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    Personally threatened is a definite. The coop is ten feet away from the back door and there were claw marks on the deck and pacing points all around the fence and our front yard around our cars and hot tub. My family won't even go outside at night unless we're in a group with an air horn, mace, high beam light, and hunting rifle. You could say that's a bit excessive but both of the bears we saw were at least 300 pounds each and stood taller than all of us. We're terrified.
    I have read the California regs before. If I see them in my yard I will shoot them dead and call fish & game again. If only I could keep the bear to make a skin rug for my chicken coop for my girls to poop on...
    I just don't understand why a federal trapper would charge a $200 fee to do something he gets paid for whether he traps anything or not.
     
  7. Bullitt

    Bullitt Chillin' With My Peeps

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    The city or county animal control might be able to help, depending on where you live. They may bring out a live trap.

    If you catch the bears attacking your animals, you can legally shoot the bears. This is true even if you are within city limits. Just make sure you know your background and where your shots are going. I would suggest a shotgun with buckshot.
     
    Last edited: Jan 1, 2014
  8. cluckcluckgirl

    cluckcluckgirl Queen of the Coop Premium Member

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    Sorry to hear about the attack. Electric fencing is one of the best ways to go. Once they start to hit too close for comfort, they should no longer be viewed as these furry, harmless animals. They usually come back for more until they get what they want or feel very threatened, so be alert.
     
  9. ChickyDoodleDoo

    ChickyDoodleDoo Out Of The Brooder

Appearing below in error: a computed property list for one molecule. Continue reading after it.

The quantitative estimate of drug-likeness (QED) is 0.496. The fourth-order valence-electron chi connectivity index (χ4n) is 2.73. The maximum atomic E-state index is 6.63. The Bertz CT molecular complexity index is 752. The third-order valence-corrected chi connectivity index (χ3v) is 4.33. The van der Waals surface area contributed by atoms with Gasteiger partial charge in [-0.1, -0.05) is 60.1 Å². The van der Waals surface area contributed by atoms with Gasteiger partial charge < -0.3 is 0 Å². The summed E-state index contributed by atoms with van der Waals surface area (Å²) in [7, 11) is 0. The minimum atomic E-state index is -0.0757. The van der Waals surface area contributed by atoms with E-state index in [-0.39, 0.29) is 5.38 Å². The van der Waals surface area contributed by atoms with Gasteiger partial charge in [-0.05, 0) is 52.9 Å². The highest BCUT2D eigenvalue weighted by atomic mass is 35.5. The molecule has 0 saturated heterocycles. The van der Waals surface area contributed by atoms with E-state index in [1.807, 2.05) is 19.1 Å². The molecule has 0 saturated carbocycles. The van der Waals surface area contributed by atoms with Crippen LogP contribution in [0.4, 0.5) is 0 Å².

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    We have a shotgun and buck shot as well as two thirty-thirty hunting rifles. I live in the literal middle of the woods so our animal control is fish & game only as far as I know. Everyone here charges big bucks to trap anything - even squirrels, I mean really...
    A lot of our difficulties derive from people down south who don't get this stuff that we deal with in the mointains and pass laws to prevent the hunting/killing/trapping of animals like bears because it's far more fun to feed them and see them while they vacation here so they become problem bears in the winter because the vacationers are no longer here to feed them garbage so they rampage on our land. But it's difficult and "controversial" because the people who cause the problem vote against dealing with the problems they cause..
    Such a rant but whew!
     
  10. Bullitt

    Bullitt Chillin' With My Peeps

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    I suppose it depends on whether you live in state of national forest as to which department you call.

    I am thinking in this case the best thing to do is put up electric fencing around your coop. If you catch the bears trying to kill your animals, shoot the bears.